“It was never the politics with me. Never. It was the being part.” – Michael O’Connor

In Down Among The Dead (UK and US) Michael O’Connor is an old man living on the Kilburn High Road. There are too many steps to his flat and he drinks too many pints to keep himself healthy. His life is now as empty as his fridge and he fills his days with visits to the pub, the bookies and to Mrs Quinn who lives across the way.

The thing is Michael O’Connor has a past. He’s been a soldier for the IRA and has been involved in events that are bound to catch up with him. His problem is that the events that have destroyed his life also happen to be the only things that define his existence. It’s no wonder, then, that he goes shooting his mouth off after a few drinks every once in a while.

Steve Finbow has done a brilliant job with this story. He flicks back and forth between 2008 in Kilburn and 1988 in Gibraltar where he’s on one final job for his boss. The settings in each case are extremely vivid. There’s plenty of detail and each has a constant feeling of menace as the separate story-lines converge to sharply pointed endings.

O’Connor himself tells the story. While he’s clearly kissed the Blarney Stone, he also knows how to tell a tale without wasting a word. This is sharp and bold writing that is populated punchy dialogue and crisply drawn characters. It’s a wonderful voice that is at once sympathetic and pathetic and it’s one that’s very easy to spend time with.

For those of you who are around my age and above, the story of the murder of three unarmed IRA suspects will be brought to mind. The past has a way of haunting us in real life as if it was all just a fiction. This particular fiction is a treat to be part and entirely avoids any of the potential pitfalls of dealing with such material.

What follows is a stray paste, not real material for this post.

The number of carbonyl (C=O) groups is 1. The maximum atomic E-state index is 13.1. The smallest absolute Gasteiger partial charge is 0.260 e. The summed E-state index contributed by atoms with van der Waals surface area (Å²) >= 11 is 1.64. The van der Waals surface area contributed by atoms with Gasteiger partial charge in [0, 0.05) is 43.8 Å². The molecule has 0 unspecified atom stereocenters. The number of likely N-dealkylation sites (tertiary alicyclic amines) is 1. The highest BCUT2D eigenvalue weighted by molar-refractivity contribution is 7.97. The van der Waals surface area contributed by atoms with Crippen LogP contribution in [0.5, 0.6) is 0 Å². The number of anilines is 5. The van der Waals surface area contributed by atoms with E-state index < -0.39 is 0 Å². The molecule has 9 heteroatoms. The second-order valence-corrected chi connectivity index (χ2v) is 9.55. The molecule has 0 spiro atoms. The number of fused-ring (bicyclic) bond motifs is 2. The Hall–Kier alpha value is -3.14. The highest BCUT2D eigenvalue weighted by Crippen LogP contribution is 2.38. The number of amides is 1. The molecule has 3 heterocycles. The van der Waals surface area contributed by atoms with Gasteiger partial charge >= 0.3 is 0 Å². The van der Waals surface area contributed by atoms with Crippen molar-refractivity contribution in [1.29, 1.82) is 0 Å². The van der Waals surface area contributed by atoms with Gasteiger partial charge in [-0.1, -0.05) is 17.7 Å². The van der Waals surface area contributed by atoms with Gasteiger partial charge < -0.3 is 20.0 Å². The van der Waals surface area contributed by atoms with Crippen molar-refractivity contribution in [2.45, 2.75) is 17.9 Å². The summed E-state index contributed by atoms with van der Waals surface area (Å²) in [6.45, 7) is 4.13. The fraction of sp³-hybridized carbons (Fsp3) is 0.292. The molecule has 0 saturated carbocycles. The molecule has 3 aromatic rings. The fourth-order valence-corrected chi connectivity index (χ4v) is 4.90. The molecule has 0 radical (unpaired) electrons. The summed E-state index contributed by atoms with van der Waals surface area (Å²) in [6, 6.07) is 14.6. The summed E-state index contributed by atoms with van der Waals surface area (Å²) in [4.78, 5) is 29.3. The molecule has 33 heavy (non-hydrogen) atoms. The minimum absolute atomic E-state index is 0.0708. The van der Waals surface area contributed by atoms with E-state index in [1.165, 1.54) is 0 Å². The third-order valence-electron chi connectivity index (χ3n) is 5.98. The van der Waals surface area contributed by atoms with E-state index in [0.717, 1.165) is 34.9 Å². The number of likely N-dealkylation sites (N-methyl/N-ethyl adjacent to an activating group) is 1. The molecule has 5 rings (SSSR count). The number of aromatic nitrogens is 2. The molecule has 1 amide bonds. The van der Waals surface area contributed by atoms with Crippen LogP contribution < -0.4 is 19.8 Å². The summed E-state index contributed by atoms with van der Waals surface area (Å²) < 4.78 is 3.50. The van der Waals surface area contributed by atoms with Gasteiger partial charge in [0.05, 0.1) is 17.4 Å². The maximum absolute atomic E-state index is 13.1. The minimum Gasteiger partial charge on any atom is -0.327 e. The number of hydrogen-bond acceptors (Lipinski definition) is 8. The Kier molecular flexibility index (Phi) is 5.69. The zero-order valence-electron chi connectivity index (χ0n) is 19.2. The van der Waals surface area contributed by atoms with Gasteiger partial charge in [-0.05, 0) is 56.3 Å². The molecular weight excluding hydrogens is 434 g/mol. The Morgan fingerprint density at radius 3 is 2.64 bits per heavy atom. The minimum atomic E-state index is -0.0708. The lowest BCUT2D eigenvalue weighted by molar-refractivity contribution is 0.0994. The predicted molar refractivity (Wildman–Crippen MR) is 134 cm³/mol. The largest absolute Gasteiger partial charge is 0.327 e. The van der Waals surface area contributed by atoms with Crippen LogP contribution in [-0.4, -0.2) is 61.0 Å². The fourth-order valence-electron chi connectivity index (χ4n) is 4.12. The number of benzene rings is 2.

In the post script, it mentions that Finbow is currently writing something new. I’m delighted to hear it and I’ll definitely be there to check it out when it’s published. I'm reminded that I have an earlier book of his on my kindle called Nothing Matters (Snubnose Press) which has just joined my must-read pile. 

Very highly recommended.

Down Among The Dead is now available for pre-order.

Saturday 29 November 2014


A quick mention from me that Southisders is still on offer until the end of the month. That's only a couple of days. It's still at 99p/99c if you're up for a little bit of Elvis, Home Alone and Blue Christmas.

And now to Tussinland. Either just buy it or read the review and then buy it. Here are my quickly scribbled thoughts.

‘I’m a crazy Bosnian rape orphan and I’m out of control.’ – Logan

Tussinland is Paul’s favourite place. It’s a world that’s created when he’s downed a bottle of his favourite expectorant, a rosy world of good feelings and happiness, or at least a break from the normal humdrum of his existence.

He’s not got a good deal going for him, but that doesn’t make him a bad man. This is extremely important to the book because, as the central character in a world where he’s surrounded by the devious and the broken, he’s someone it becomes impossible not to root for.
Paul’s problems are many. He has to live at home with his promiscuous mother for a start. He’s lost his family and his teaching job. He’s overweight, is addicted to sugary cereal (which he eats by the packet) and has more friends on the TV than anywhere else. These are only minor issues when compared to the main one, namely that he’s the chief suspect in the investigation into the murder of his ex-wife and her new partner.

The thing is, the reader knows that he’s innocent from the off. We see it happen at the beginning, Paul’s niece, Miranda, and her boyfriend, Logan, film the killing and then run away with an enormous stash of heroin.